Thank you all so far for these thoughs. Additional node
and load balancer would be good solution of course
and is definitely the right way to go.

The only problem is that there is not too much load
to balance :)

I now feel that our users can live with the fact that the
site is down for five minutes or so. But there is a lot of
time consuming "filling in data input forms" going on
in these applications. So I have to make sure that if
I stop a webapp (the container itself remains running)
then the application in root context will take over,
persist all the form data and give an easy to
understand explanation of what is going on. And once
the new version of the webapp is deployed and is up
and running again the user should be able to continue
like nothing evere happened.

This is just an idea and I dont know if this kind of
solution is reliable. And would it work with different
containers? With Tomcat it kind of works. The only
worrying thing is that if I hit reload button heavily
duering the startup of webapp then I have seen
error messages.

So it all depends on an implementation of a container
and this can make things very vulnerable.


----- Original Message ----- 
From: "Rickard Öberg" <[EMAIL PROTECTED]>
Sent: Friday, August 13, 2004 4:09 PM
Subject: Re: [OS-webwork] webwork, maverick and 24x7

> Taavi Tiirik wrote:
> > I have two webapps using Webwork, Maverick, Tomcat 4.1,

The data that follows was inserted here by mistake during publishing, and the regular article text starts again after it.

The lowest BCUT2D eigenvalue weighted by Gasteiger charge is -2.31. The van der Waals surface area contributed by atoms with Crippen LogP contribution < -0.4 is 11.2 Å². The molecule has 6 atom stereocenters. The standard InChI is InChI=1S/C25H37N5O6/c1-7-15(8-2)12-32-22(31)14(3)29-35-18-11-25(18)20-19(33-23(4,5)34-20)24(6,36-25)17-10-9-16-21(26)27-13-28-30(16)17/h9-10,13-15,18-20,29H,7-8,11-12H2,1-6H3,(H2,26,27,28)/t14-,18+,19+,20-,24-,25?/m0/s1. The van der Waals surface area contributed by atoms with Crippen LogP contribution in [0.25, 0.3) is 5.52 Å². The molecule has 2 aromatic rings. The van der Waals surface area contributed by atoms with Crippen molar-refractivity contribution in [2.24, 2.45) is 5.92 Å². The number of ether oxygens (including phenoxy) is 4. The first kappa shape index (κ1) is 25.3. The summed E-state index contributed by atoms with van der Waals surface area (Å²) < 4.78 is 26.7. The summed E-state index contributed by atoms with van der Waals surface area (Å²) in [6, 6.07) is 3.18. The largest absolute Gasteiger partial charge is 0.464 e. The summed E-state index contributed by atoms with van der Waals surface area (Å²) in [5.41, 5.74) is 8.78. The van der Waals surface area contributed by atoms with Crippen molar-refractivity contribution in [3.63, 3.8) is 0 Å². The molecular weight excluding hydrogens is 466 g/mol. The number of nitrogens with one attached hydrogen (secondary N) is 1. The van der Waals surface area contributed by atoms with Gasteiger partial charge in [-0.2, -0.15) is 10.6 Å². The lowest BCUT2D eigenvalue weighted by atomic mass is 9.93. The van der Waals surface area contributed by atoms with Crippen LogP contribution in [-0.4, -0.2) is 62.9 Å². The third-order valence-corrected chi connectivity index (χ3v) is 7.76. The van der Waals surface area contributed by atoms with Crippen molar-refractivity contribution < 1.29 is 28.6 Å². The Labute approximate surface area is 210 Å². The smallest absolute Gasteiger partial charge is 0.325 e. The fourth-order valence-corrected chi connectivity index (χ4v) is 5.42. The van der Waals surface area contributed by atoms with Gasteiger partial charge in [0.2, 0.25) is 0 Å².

> > Hibernate, JSP views (but switching to freemarker soon).
> >
> > These web applications have to be available 7 days a week,
> > 24 hours a day but the problem is they need new features
> > almoust every day. But I am kind of tired of deploying new
> > releases duering night when there is less users.
> >
> > So I am trying to find a best way how to deploy changes
> > into working system. If this is possible at all.
> >
> > Please be so kind and share your experiences.
> Yeah, we have the same problem and currently we try to find low-usage
> hours to do it. We'll be looking more at the 2-node cluster strategy
> Jason mentioned in the future.
> If you have the luxury of having static output you could always generate
> the HTML and shove them onto an Apache server. Then you can upgrade the
> dynamic stuff behind the covers.
> /Rickard
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